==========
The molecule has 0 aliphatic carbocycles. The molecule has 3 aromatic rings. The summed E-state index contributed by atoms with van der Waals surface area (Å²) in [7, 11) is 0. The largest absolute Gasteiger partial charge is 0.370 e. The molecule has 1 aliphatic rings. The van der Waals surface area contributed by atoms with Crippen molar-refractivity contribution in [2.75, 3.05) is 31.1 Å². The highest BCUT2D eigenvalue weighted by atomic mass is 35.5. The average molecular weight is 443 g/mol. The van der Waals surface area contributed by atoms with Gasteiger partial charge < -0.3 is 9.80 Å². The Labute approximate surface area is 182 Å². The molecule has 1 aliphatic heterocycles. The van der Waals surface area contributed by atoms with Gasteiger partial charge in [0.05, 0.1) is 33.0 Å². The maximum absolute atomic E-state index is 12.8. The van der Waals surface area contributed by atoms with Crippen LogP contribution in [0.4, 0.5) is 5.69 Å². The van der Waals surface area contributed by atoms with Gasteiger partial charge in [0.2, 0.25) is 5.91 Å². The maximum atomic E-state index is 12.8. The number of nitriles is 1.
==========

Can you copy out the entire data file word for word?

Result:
The molecule has 0 aliphatic carbocycles. The molecule has 3 aromatic rings. The summed E-state index contributed by atoms with van der Waals surface area (Å²) in [7, 11) is 0. The largest absolute Gasteiger partial charge is 0.370 e. The molecule has 1 aliphatic rings. The van der Waals surface area contributed by atoms with Crippen molar-refractivity contribution in [2.75, 3.05) is 31.1 Å². The highest BCUT2D eigenvalue weighted by atomic mass is 35.5. The average molecular weight is 443 g/mol. The van der Waals surface area contributed by atoms with Gasteiger partial charge < -0.3 is 9.80 Å². The Labute approximate surface area is 182 Å². The molecule has 1 aliphatic heterocycles. The van der Waals surface area contributed by atoms with Gasteiger partial charge in [0.05, 0.1) is 33.0 Å². The maximum absolute atomic E-state index is 12.8. The van der Waals surface area contributed by atoms with Crippen LogP contribution in [0.4, 0.5) is 5.69 Å². The van der Waals surface area contributed by atoms with Gasteiger partial charge in [0.2, 0.25) is 5.91 Å². The maximum atomic E-state index is 12.8. The number of nitriles is 1.